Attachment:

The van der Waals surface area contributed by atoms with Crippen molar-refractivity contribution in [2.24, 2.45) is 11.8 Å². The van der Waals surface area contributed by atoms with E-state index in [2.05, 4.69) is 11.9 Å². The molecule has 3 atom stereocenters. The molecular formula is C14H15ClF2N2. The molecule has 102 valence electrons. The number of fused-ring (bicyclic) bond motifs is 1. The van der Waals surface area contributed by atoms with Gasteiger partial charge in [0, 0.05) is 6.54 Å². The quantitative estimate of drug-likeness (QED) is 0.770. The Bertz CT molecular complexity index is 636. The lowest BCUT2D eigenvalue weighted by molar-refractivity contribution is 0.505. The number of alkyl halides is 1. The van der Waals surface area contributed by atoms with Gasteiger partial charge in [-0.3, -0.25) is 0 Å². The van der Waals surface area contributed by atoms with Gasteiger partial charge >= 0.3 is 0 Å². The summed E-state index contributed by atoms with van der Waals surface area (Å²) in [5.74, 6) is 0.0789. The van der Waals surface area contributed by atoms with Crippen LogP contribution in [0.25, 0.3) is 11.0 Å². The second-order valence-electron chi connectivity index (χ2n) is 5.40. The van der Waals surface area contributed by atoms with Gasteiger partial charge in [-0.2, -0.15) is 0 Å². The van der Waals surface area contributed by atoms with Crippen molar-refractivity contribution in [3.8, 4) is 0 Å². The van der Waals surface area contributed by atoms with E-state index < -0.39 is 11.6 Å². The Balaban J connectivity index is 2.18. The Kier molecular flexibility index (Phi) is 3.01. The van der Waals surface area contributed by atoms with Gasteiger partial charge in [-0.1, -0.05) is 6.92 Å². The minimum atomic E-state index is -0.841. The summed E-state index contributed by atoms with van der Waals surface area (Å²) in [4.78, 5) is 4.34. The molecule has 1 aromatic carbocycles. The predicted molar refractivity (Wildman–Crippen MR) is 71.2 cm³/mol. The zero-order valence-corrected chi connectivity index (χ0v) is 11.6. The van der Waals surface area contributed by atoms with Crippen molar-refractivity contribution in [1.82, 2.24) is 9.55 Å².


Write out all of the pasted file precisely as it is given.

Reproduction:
The van der Waals surface area contributed by atoms with Crippen molar-refractivity contribution in [2.24, 2.45) is 11.8 Å². The van der Waals surface area contributed by atoms with E-state index in [2.05, 4.69) is 11.9 Å². The molecule has 3 atom stereocenters. The molecular formula is C14H15ClF2N2. The molecule has 102 valence electrons. The number of fused-ring (bicyclic) bond motifs is 1. The van der Waals surface area contributed by atoms with Gasteiger partial charge in [0, 0.05) is 6.54 Å². The quantitative estimate of drug-likeness (QED) is 0.770. The Bertz CT molecular complexity index is 636. The lowest BCUT2D eigenvalue weighted by molar-refractivity contribution is 0.505. The number of alkyl halides is 1. The van der Waals surface area contributed by atoms with Gasteiger partial charge in [-0.3, -0.25) is 0 Å². The van der Waals surface area contributed by atoms with Gasteiger partial charge >= 0.3 is 0 Å². The summed E-state index contributed by atoms with van der Waals surface area (Å²) in [5.74, 6) is 0.0789. The van der Waals surface area contributed by atoms with Crippen LogP contribution in [0.25, 0.3) is 11.0 Å². The second-order valence-electron chi connectivity index (χ2n) is 5.40. The van der Waals surface area contributed by atoms with Gasteiger partial charge in [-0.2, -0.15) is 0 Å². The van der Waals surface area contributed by atoms with Crippen molar-refractivity contribution in [3.8, 4) is 0 Å². The van der Waals surface area contributed by atoms with E-state index < -0.39 is 11.6 Å². The Balaban J connectivity index is 2.18. The Kier molecular flexibility index (Phi) is 3.01. The van der Waals surface area contributed by atoms with Gasteiger partial charge in [-0.1, -0.05) is 6.92 Å². The minimum atomic E-state index is -0.841. The summed E-state index contributed by atoms with van der Waals surface area (Å²) in [4.78, 5) is 4.34. The molecule has 1 aromatic carbocycles. The predicted molar refractivity (Wildman–Crippen MR) is 71.2 cm³/mol. The zero-order valence-corrected chi connectivity index (χ0v) is 11.6. The van der Waals surface area contributed by atoms with Crippen molar-refractivity contribution in [1.82, 2.24) is 9.55 Å².